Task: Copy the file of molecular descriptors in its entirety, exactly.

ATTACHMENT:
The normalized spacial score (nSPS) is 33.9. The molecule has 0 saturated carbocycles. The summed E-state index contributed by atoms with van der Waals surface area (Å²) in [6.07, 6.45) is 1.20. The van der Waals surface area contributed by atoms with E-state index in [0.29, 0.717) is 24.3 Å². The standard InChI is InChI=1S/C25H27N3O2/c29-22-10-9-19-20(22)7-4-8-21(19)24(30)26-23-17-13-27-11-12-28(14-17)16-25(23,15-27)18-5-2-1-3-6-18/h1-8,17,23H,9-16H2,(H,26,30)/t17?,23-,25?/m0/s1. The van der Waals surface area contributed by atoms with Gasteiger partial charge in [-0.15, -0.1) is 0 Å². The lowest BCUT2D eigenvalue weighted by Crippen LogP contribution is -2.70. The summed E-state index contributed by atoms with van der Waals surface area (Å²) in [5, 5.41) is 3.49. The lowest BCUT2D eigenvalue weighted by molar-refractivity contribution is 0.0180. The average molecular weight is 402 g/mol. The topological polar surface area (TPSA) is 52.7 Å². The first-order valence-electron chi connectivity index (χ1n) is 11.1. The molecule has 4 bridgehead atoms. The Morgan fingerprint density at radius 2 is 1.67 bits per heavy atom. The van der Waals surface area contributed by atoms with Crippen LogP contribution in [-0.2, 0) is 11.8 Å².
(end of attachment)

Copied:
The normalized spacial score (nSPS) is 33.9. The molecule has 0 saturated carbocycles. The summed E-state index contributed by atoms with van der Waals surface area (Å²) in [6.07, 6.45) is 1.20. The van der Waals surface area contributed by atoms with E-state index in [0.29, 0.717) is 24.3 Å². The standard InChI is InChI=1S/C25H27N3O2/c29-22-10-9-19-20(22)7-4-8-21(19)24(30)26-23-17-13-27-11-12-28(14-17)16-25(23,15-27)18-5-2-1-3-6-18/h1-8,17,23H,9-16H2,(H,26,30)/t17?,23-,25?/m0/s1. The van der Waals surface area contributed by atoms with Gasteiger partial charge in [-0.15, -0.1) is 0 Å². The lowest BCUT2D eigenvalue weighted by Crippen LogP contribution is -2.70. The summed E-state index contributed by atoms with van der Waals surface area (Å²) in [5, 5.41) is 3.49. The lowest BCUT2D eigenvalue weighted by molar-refractivity contribution is 0.0180. The average molecular weight is 402 g/mol. The topological polar surface area (TPSA) is 52.7 Å². The first-order valence-electron chi connectivity index (χ1n) is 11.1. The molecule has 4 bridgehead atoms. The Morgan fingerprint density at radius 2 is 1.67 bits per heavy atom. The van der Waals surface area contributed by atoms with Crippen LogP contribution in [-0.2, 0) is 11.8 Å².